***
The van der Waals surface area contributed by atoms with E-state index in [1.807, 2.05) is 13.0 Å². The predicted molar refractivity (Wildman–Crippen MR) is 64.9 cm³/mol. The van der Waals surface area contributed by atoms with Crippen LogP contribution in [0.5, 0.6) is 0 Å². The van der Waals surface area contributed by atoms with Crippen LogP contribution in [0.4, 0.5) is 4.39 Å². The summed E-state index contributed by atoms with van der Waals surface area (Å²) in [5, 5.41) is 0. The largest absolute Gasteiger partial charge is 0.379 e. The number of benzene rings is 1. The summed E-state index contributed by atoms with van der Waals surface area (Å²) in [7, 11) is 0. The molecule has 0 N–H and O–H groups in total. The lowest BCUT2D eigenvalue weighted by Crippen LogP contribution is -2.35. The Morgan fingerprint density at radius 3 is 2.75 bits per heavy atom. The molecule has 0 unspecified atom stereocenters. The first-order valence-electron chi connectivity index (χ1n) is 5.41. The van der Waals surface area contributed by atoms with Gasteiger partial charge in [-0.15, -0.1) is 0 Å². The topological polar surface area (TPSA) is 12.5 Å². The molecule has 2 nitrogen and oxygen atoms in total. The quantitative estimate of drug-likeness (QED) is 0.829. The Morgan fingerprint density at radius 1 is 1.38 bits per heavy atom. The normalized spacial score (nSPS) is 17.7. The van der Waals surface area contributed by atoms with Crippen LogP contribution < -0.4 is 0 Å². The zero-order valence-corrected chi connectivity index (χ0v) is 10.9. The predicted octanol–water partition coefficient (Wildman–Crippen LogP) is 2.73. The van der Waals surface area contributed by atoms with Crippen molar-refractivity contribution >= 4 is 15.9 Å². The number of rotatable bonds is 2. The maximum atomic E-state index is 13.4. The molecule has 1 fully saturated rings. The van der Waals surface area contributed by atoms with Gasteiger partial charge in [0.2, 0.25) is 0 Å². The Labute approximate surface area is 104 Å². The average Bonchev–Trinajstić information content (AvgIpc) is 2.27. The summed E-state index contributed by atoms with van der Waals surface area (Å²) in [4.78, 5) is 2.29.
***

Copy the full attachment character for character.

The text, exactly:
The van der Waals surface area contributed by atoms with E-state index in [1.807, 2.05) is 13.0 Å². The predicted molar refractivity (Wildman–Crippen MR) is 64.9 cm³/mol. The van der Waals surface area contributed by atoms with Crippen LogP contribution in [0.5, 0.6) is 0 Å². The van der Waals surface area contributed by atoms with Crippen LogP contribution in [0.4, 0.5) is 4.39 Å². The summed E-state index contributed by atoms with van der Waals surface area (Å²) in [5, 5.41) is 0. The largest absolute Gasteiger partial charge is 0.379 e. The number of benzene rings is 1. The summed E-state index contributed by atoms with van der Waals surface area (Å²) in [7, 11) is 0. The molecule has 0 N–H and O–H groups in total. The lowest BCUT2D eigenvalue weighted by Crippen LogP contribution is -2.35. The Morgan fingerprint density at radius 3 is 2.75 bits per heavy atom. The molecule has 0 unspecified atom stereocenters. The first-order valence-electron chi connectivity index (χ1n) is 5.41. The van der Waals surface area contributed by atoms with Gasteiger partial charge in [-0.15, -0.1) is 0 Å². The topological polar surface area (TPSA) is 12.5 Å². The molecule has 2 nitrogen and oxygen atoms in total. The quantitative estimate of drug-likeness (QED) is 0.829. The Morgan fingerprint density at radius 1 is 1.38 bits per heavy atom. The normalized spacial score (nSPS) is 17.7. The van der Waals surface area contributed by atoms with Crippen LogP contribution < -0.4 is 0 Å². The zero-order valence-corrected chi connectivity index (χ0v) is 10.9. The predicted octanol–water partition coefficient (Wildman–Crippen LogP) is 2.73. The van der Waals surface area contributed by atoms with Crippen molar-refractivity contribution >= 4 is 15.9 Å². The number of rotatable bonds is 2. The maximum atomic E-state index is 13.4. The molecule has 1 fully saturated rings. The van der Waals surface area contributed by atoms with Gasteiger partial charge in [0.2, 0.25) is 0 Å². The Labute approximate surface area is 104 Å². The average Bonchev–Trinajstić information content (AvgIpc) is 2.27. The summed E-state index contributed by atoms with van der Waals surface area (Å²) in [4.78, 5) is 2.29.